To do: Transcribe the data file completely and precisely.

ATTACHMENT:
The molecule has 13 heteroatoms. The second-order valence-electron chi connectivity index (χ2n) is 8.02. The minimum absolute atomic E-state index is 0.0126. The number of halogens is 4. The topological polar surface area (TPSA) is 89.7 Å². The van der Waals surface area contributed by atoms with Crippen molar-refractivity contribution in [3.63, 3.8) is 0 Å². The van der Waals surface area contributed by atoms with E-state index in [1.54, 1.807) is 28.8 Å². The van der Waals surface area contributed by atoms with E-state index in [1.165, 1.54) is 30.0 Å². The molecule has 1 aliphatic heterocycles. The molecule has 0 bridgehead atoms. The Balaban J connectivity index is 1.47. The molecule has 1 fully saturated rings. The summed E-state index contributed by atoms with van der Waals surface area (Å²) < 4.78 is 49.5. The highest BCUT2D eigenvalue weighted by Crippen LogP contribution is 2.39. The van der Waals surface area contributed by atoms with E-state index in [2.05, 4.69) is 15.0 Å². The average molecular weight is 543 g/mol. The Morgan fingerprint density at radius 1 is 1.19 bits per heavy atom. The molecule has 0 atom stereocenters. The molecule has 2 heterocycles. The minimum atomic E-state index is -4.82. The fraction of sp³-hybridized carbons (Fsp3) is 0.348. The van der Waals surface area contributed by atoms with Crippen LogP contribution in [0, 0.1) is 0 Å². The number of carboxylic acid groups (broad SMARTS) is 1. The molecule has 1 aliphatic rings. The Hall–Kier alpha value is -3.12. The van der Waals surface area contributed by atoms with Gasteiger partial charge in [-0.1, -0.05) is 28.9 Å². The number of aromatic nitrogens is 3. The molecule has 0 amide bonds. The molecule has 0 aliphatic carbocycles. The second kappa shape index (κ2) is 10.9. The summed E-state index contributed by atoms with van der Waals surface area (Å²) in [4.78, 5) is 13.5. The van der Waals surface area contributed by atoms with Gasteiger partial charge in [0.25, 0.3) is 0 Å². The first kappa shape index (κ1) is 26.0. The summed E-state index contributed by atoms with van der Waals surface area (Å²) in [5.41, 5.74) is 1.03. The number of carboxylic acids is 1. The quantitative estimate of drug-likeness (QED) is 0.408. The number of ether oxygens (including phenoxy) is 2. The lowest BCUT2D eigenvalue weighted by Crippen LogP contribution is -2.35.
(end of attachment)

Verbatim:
The molecule has 13 heteroatoms. The second-order valence-electron chi connectivity index (χ2n) is 8.02. The minimum absolute atomic E-state index is 0.0126. The number of halogens is 4. The topological polar surface area (TPSA) is 89.7 Å². The van der Waals surface area contributed by atoms with Crippen molar-refractivity contribution in [3.63, 3.8) is 0 Å². The van der Waals surface area contributed by atoms with E-state index in [1.54, 1.807) is 28.8 Å². The van der Waals surface area contributed by atoms with E-state index in [1.165, 1.54) is 30.0 Å². The molecule has 1 aliphatic heterocycles. The molecule has 0 bridgehead atoms. The Balaban J connectivity index is 1.47. The molecule has 1 fully saturated rings. The summed E-state index contributed by atoms with van der Waals surface area (Å²) < 4.78 is 49.5. The highest BCUT2D eigenvalue weighted by Crippen LogP contribution is 2.39. The van der Waals surface area contributed by atoms with E-state index in [2.05, 4.69) is 15.0 Å². The average molecular weight is 543 g/mol. The Morgan fingerprint density at radius 1 is 1.19 bits per heavy atom. The molecule has 0 atom stereocenters. The molecule has 2 heterocycles. The minimum atomic E-state index is -4.82. The fraction of sp³-hybridized carbons (Fsp3) is 0.348. The van der Waals surface area contributed by atoms with Crippen LogP contribution in [0, 0.1) is 0 Å². The number of carboxylic acid groups (broad SMARTS) is 1. The molecule has 1 aliphatic rings. The Hall–Kier alpha value is -3.12. The van der Waals surface area contributed by atoms with Gasteiger partial charge in [-0.1, -0.05) is 28.9 Å². The number of aromatic nitrogens is 3. The molecule has 0 amide bonds. The molecule has 0 aliphatic carbocycles. The second kappa shape index (κ2) is 10.9. The summed E-state index contributed by atoms with van der Waals surface area (Å²) in [4.78, 5) is 13.5. The van der Waals surface area contributed by atoms with Gasteiger partial charge in [0.25, 0.3) is 0 Å². The first kappa shape index (κ1) is 26.0. The summed E-state index contributed by atoms with van der Waals surface area (Å²) in [5.41, 5.74) is 1.03. The number of carboxylic acids is 1. The quantitative estimate of drug-likeness (QED) is 0.408. The number of ether oxygens (including phenoxy) is 2. The lowest BCUT2D eigenvalue weighted by Crippen LogP contribution is -2.35.